Education may be the missing piece in the puzzle of solving why rates of Alzheimer’s disease and other forms of dementia have decreased lately.
According to new research released Monday, the rate of the disease in adults aged 65 and older dropped to about 9 percent in 2012 from nearly 12 percent in 2000, continuing a decline noted in earlier research.
However, if the population of this group of people continues to rise, the rate of Alzheimer’s may rise with it. That is, unless new ways are discovered to stave off the disease.
“People who continue to use their brain are less likely to have dementia,” Lori Harris, an Aging Disability Resource Connection counselor with Legacy Link Area Agency On Aging, said. “(Education) can keep it at bay.”
Lifelong education is only one of the factors the decrease has been attributed to. Those with the most schooling had the lowest likelihood to develop dementia, and the average level of education has increased over the years of the study.
According to the research, about 45 percent of older adults had at least 13 years of education in 2012, versus about 33 percent in 2000.
Previous studies have also found dementia less common among highly educated people, but it isn’t known whether education somehow protects the brain from dementia or if it helps people compensate for brain changes linked with Alzheimer’s or similar diseases.
“I think the decrease is fantastic,” Harris said. “Older adults who continue to be social and stay in activities are more common now.”
Legacy Link advocates for seniors, offering a service center with respite programs for caregivers, among other things.
“It’s really hard to see someone decline like that,” Harris said. “It’s something really hard to do. It’s hard on them, especially if it’s a loved one.”
There also are wellness programs available for seniors with dementias and other ailments, who go to the YMCA together, congregate for meals or have their questions about Medicare answered.
The Guest House, another senior-driven local nonprofit, holds annual training on handling dementia that is open to the public, with a focus on helping law enforcement deal with dementia patients. It also offers support groups for caregivers that meets at 2 p.m. every second Tuesday at the facility.
““It’s an overwhelming topic for some people. We take care of the frail,” said Dana Chapman, The Guest House executive director.
Chapman was hesitant to express her thoughts on the decrease in rates, since she has seen a massive increase in the number of people with Alzheimer’s or dementia she sees daily.
“Our population we serve has really shifted,” Chapman said.
The people used to be more evenly distributed between dementia, stroke or heart patients. Now, she said, 95 to 98 percent of the people who come to The Guest House have dementia or similar symptoms.
Alzheimer’s is the most common form of dementia, which can also be caused by strokes, Parkinson’s disease and other conditions.
An undetected urinary tract infection or a medication error, for example, can cause what looks like dementia, she said.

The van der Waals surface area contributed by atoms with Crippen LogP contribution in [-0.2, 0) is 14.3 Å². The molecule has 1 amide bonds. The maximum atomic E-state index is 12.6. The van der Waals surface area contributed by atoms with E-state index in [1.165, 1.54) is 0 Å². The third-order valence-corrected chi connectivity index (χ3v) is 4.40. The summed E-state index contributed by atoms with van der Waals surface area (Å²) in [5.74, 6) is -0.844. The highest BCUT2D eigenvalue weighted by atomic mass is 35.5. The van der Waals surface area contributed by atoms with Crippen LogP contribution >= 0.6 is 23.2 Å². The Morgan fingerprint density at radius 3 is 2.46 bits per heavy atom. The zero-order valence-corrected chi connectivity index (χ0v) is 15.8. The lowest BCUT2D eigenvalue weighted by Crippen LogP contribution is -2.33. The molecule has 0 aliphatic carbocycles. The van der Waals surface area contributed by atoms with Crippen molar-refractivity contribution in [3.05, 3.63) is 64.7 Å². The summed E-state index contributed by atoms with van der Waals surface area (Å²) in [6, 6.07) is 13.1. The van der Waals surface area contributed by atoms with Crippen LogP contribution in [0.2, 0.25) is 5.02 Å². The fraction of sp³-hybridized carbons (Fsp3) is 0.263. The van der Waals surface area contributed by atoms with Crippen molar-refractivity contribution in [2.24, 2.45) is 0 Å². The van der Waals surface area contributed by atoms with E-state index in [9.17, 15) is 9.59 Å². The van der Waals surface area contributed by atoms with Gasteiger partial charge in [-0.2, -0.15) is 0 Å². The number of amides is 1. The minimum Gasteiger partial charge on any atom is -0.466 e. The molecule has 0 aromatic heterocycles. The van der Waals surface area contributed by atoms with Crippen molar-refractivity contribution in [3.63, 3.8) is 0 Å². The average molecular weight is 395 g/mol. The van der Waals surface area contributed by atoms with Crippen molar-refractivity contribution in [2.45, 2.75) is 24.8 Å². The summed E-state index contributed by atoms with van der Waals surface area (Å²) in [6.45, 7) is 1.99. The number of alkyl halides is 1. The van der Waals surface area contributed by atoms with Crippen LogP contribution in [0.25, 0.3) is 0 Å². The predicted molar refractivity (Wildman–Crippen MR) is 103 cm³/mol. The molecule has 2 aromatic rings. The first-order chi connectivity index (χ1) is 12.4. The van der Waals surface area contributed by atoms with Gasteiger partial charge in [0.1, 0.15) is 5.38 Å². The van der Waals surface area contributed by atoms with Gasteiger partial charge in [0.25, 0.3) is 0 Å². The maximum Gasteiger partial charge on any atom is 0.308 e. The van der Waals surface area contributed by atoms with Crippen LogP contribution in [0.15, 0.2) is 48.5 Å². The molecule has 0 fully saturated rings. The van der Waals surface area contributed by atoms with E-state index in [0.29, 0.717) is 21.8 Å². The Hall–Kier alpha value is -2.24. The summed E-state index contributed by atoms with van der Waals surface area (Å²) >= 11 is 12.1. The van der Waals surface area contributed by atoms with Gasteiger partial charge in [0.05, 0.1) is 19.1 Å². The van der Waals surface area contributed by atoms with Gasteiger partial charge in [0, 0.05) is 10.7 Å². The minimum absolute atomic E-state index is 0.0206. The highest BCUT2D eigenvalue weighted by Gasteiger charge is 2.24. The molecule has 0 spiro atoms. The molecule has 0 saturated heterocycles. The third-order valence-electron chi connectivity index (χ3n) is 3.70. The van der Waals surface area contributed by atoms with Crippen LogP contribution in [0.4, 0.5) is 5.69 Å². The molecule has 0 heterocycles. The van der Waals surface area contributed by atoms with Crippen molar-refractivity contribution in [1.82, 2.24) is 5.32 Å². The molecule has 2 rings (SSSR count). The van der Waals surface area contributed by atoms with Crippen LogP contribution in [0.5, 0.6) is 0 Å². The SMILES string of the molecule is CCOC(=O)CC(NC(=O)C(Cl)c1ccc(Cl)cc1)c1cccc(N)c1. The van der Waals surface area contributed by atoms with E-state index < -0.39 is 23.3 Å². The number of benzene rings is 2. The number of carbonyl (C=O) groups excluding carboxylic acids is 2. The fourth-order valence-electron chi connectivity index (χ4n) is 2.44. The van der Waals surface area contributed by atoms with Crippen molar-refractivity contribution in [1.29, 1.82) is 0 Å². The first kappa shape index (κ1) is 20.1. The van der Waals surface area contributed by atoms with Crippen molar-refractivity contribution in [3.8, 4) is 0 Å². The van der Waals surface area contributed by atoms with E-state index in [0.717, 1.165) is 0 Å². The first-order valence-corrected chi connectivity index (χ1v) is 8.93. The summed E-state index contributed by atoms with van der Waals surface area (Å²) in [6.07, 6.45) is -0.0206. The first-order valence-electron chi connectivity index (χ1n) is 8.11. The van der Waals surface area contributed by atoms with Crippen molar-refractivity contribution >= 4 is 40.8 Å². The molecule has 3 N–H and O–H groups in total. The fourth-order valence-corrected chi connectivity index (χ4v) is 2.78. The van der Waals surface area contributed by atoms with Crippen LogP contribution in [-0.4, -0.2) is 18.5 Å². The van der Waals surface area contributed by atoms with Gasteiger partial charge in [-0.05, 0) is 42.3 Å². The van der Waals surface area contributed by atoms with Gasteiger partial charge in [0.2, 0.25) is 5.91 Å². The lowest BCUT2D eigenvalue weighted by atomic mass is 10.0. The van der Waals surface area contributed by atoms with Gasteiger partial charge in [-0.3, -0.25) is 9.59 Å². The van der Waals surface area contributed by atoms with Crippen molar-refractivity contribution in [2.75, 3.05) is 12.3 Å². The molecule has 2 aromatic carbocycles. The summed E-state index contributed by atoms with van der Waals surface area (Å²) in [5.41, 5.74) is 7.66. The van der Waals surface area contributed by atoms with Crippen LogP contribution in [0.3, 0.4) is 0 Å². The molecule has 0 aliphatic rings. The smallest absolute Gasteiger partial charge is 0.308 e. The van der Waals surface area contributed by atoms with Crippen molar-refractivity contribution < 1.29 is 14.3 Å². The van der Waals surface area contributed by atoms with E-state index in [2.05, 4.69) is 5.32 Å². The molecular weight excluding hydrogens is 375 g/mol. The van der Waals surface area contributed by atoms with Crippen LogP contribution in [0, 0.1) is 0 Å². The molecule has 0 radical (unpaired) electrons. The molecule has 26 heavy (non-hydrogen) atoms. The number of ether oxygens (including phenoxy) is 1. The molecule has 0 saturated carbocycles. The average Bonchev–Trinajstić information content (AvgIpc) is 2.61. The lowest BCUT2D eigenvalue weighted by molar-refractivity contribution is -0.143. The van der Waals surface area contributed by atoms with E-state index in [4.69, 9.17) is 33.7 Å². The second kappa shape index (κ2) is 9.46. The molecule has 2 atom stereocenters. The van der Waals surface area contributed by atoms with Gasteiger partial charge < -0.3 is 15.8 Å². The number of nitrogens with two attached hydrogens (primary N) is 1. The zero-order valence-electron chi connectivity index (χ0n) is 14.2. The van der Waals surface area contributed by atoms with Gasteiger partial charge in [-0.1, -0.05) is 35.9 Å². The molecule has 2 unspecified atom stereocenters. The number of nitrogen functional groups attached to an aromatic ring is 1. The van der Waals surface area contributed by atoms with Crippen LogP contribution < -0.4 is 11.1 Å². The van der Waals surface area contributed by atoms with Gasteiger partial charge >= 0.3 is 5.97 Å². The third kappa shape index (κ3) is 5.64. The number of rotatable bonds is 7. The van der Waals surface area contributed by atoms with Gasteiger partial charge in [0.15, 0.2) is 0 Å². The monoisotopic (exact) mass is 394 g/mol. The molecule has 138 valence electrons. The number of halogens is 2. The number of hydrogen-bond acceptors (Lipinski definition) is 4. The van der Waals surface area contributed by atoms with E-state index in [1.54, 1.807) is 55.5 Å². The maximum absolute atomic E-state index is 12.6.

“Our nurses can tell by looking into the whites of their eyes, if they have a UTI,” Chapman said.
Chapman also cited The Alzheimer’s Association’s research, which estimates that about 5 million people aged 65 and older have the disease. That is expected to rise to almost 14 million by 2050.
Chapman estimated that the rate would go up again before it went down.
“The pendulum is going to swing one more time,” she said. “I’m not sure what to think about it.”
Dementia was most common in the oldest adults; in 2012 almost 30 percent of adults aged 85 and up were afflicted versus just 3 percent of those 65-74.
The new study was published by JAMA Internal Medicine and led by University of Michigan researchers. The research was paid for by the National Institute on Aging.
Researchers analyzed nationally representative government surveys of about 10,500 older adults in both years, including some living in nursing homes. They were interviewed and given mental tests by phone or in person; spouses or relatives responded for those impaired by dementia or other illness.
The dementia rate declined amid a rise in diabetes and heart disease. Both increase risks for Alzheimer’s and other dementias but the researchers say better treatment for both diseases may explain the results.
Obesity rates also increased, while dementia was most common among underweight adults. Previous research has shown weight loss may precede dementia by several years and that late-life obesity may be healthier than being underweight. But a journal editorial says more research is needed to determine whether excess pounds in older age somehow protect the brain.
John Haaga, director of the National Institute on Aging’s behavior and social research division, said dementia rates would have to decline much more sharply than they have to counteract the trend.
Haaga said more research is needed to explain the education-dementia link and to explore potential treatments that mimic the effects of education to stave off dementia.
Meantime, experts say there are ways to help keep your brain healthy. That includes avoiding smoking, eating healthy foods and getting plenty of exercise. Experts also advise staying mentally active — take a class, learn a new skill or hobby.
“There is reason to hope that you’re not doomed if you didn’t get massive education early in life,” Haaga said.
The Associated Press contributed to this story.